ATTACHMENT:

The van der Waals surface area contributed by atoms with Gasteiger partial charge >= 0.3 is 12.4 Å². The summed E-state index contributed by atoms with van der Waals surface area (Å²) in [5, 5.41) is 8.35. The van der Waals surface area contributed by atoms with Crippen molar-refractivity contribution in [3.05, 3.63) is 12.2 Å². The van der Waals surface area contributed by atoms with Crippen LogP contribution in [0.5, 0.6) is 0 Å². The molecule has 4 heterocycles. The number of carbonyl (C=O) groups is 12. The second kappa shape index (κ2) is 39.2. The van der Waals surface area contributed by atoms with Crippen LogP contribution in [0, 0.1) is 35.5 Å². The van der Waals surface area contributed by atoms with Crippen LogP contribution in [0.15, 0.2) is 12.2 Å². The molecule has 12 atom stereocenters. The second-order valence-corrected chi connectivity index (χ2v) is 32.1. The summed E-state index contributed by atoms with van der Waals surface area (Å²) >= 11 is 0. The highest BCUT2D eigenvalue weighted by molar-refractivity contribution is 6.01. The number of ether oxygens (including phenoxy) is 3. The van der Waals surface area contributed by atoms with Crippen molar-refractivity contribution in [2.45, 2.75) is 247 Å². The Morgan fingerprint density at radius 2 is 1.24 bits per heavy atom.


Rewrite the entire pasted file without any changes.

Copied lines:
The van der Waals surface area contributed by atoms with Gasteiger partial charge >= 0.3 is 12.4 Å². The summed E-state index contributed by atoms with van der Waals surface area (Å²) in [5, 5.41) is 8.35. The van der Waals surface area contributed by atoms with Crippen molar-refractivity contribution in [3.05, 3.63) is 12.2 Å². The van der Waals surface area contributed by atoms with Crippen LogP contribution in [0.5, 0.6) is 0 Å². The molecule has 4 heterocycles. The number of carbonyl (C=O) groups is 12. The second kappa shape index (κ2) is 39.2. The van der Waals surface area contributed by atoms with Crippen LogP contribution in [0, 0.1) is 35.5 Å². The van der Waals surface area contributed by atoms with Crippen LogP contribution in [0.15, 0.2) is 12.2 Å². The molecule has 12 atom stereocenters. The second-order valence-corrected chi connectivity index (χ2v) is 32.1. The summed E-state index contributed by atoms with van der Waals surface area (Å²) >= 11 is 0. The highest BCUT2D eigenvalue weighted by molar-refractivity contribution is 6.01. The number of ether oxygens (including phenoxy) is 3. The van der Waals surface area contributed by atoms with Crippen molar-refractivity contribution in [2.45, 2.75) is 247 Å². The Morgan fingerprint density at radius 2 is 1.24 bits per heavy atom.